Probably I care a little bit, though. I’s my choice to care to a degree that will it leave me frustrated when things go in the wrong (for myself) way.

    Write on, Rose!
    Thank you

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    • Anna dear, thanks for leaving your thoughts here and for keeping the dialogue going both here and in your blogpost at iTDi. My words are from the perspective of someone who has no power to set up anything. Hence, as I said before it is just one side of the whole story. MY story actually. If you feel you can, then by all means go for it. You know you have enough support from your PLN to keep going even if things go in the wrong way. There are people out there doing it and benefiting from observations which I think is amazing. If you are ready to invest on it, I don’t see any reason why you shouldn’t. And you seem to be ready to deal with whatever happens. In my case, there is nothing I can do. If there was, I would. You know how enthusiast I am about PD and sharing/collaborating. 🙂 I just read your reply to my comment over iTDi blog. Now eager to read Josette and Kevin’s. 🙂

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      • This whole observation issue and the stream of dialogue that followed and keeps being alive is just astounding. I so love it!!
        Seeing that people care and are ready to air their views. Amazing!

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  3. Hi Rosie,
    Thanks very much for the excellent post (and for the mention of my crazy one!)
    It was very nice to revisit this post and see the comments from Geoff and Anna and your responses.

    Regarding my post, I am not sure if I made as much sense as I wanted to. But, I do think that it is too easy for teachers to care too much about the decisions that other teachers make. I think this is potentially problematic when observation is brought into it.

    This post: http://peacecorpsworldwide.org/teaching/2009/06/03/11/ from John Fanselow really impacted me when I read it and I think it is related to what is being discussed here.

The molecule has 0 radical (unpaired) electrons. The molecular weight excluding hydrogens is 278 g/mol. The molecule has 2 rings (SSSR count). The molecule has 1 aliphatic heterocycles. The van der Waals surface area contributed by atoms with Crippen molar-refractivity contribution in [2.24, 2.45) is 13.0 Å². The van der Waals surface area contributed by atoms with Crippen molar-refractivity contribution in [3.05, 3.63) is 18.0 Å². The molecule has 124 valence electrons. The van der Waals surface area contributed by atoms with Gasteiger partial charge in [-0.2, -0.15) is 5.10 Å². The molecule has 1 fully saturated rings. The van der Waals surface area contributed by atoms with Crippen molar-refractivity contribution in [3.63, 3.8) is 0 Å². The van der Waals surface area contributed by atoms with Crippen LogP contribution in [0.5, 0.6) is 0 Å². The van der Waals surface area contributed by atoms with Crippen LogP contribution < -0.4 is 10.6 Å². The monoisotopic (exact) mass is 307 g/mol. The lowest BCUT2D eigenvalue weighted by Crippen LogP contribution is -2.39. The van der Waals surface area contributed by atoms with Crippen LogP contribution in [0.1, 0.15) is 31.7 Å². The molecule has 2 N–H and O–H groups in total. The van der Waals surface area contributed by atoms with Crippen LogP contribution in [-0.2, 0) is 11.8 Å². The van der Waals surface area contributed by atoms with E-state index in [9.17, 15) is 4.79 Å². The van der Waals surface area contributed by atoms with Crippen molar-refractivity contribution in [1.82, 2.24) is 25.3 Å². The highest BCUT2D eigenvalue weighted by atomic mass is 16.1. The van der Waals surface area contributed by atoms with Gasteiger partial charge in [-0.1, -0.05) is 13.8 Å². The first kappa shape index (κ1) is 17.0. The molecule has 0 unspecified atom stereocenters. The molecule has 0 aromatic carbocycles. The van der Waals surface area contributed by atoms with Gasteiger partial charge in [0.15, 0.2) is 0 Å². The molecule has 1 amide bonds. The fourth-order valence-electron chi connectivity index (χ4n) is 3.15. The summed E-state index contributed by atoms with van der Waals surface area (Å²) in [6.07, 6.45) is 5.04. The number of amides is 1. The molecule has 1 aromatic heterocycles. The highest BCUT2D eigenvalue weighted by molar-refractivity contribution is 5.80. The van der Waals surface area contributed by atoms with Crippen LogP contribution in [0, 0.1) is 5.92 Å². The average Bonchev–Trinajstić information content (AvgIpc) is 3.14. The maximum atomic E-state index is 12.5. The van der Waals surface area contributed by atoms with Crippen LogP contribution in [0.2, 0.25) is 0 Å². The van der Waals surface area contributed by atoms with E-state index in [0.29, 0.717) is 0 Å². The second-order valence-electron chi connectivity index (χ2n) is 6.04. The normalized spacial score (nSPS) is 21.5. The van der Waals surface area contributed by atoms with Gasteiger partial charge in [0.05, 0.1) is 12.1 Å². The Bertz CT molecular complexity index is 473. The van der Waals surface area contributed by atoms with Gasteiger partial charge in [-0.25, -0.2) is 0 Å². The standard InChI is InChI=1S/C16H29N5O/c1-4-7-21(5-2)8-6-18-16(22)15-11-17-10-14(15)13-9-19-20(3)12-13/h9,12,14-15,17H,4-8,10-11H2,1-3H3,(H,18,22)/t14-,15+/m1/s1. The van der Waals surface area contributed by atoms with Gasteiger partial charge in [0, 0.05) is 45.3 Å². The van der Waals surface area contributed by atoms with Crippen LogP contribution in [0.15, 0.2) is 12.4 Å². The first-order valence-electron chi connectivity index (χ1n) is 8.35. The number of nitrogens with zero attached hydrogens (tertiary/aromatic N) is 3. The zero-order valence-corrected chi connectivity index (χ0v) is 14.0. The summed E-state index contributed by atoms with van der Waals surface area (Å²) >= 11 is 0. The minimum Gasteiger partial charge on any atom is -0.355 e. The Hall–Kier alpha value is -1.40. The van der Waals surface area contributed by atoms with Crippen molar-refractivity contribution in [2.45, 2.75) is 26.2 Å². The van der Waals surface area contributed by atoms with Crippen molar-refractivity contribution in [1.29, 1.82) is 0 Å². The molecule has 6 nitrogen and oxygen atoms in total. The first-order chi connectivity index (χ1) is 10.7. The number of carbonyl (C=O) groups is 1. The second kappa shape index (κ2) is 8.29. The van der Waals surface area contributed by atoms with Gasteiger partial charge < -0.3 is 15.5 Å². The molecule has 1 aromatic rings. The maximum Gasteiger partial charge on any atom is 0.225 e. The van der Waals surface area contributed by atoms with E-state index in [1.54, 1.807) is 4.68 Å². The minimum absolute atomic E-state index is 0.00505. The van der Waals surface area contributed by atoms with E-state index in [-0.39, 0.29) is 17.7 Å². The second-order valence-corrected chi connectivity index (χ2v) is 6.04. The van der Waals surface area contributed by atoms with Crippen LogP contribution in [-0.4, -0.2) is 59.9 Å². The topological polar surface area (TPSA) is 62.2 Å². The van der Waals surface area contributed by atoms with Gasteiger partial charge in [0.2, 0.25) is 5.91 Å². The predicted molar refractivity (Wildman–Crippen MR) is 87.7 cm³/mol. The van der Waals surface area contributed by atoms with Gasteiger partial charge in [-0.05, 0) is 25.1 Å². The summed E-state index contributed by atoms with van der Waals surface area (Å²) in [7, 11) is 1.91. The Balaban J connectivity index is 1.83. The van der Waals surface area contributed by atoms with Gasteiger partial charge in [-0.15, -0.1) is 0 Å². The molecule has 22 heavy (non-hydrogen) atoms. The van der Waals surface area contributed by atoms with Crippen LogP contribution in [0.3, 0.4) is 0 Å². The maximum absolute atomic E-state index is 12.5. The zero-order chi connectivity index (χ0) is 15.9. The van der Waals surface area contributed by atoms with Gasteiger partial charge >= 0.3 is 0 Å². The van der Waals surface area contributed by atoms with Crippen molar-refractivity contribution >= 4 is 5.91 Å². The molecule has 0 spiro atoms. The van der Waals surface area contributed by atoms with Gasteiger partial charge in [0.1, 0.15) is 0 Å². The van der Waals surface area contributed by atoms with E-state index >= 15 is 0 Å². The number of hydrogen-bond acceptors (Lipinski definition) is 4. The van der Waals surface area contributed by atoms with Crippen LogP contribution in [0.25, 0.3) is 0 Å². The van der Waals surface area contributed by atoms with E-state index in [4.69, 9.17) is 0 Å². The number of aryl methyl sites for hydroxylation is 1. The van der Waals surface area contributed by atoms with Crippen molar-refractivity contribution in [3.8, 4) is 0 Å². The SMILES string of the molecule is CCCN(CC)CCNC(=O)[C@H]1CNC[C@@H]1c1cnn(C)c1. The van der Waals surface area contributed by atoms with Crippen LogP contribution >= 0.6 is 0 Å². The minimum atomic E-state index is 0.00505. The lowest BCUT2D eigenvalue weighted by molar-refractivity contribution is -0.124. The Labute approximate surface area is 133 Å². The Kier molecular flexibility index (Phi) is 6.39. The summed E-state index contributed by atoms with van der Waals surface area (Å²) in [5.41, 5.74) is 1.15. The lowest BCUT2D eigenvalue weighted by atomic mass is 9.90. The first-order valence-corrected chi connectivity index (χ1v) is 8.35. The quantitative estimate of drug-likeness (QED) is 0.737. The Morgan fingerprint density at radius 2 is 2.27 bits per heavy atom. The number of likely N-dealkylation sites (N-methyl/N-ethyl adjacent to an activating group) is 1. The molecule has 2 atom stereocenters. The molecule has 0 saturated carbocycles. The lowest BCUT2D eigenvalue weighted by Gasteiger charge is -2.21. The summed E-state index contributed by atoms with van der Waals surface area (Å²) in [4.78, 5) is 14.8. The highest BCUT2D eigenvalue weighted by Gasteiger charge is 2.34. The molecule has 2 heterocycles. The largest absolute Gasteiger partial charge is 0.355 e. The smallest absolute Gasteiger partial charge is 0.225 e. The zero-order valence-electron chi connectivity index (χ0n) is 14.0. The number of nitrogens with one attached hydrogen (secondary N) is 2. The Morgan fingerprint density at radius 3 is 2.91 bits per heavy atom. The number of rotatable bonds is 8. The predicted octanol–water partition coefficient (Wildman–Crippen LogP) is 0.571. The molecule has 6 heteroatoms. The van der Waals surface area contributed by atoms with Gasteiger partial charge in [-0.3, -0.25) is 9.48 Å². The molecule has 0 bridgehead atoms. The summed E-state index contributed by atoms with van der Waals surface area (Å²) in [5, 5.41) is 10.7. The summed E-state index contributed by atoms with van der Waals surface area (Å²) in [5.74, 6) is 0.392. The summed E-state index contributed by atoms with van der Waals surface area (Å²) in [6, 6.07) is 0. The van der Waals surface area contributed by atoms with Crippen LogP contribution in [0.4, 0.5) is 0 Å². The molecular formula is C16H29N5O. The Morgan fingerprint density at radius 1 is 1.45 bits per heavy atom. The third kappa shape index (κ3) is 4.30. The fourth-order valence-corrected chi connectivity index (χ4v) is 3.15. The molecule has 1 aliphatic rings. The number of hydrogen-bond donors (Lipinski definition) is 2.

I really liked your points here regarding praise and criticism.
    One thing I heard from working with public school teachers in Korea is that often after a peer observation the peers spend a lot of time lavishing praise on the teachers. The problem with this as i heard is that that teachers don’t believe it.
    (This is why I always encourage and try to use specific moments and examples when giving feedback.

    The other thing I remember hearing is that after the praise comes the picky suggestions.. I think this relates to your point about the implication “that there is only one way of teaching and that is fixed business” I think this idea is something we need to be aware of as feedback givers.

    You wrote, “I believe observation is a great tool for PD, but only if done in a way that is not threaten to the teacher and with an honest need for the observer and observee to grow as they share more questions than answers.” I am trying to think of ways to set this up so it might be more likely to happen. I can’t shake the feeling that individual teachers interested in development is the way to go (rather than top down measures)..

    Thanks for the thoughtful and thought provoking post, Rose!

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  4. Pingback: Out with the old… | ELT Rants, Reviews, and Reflections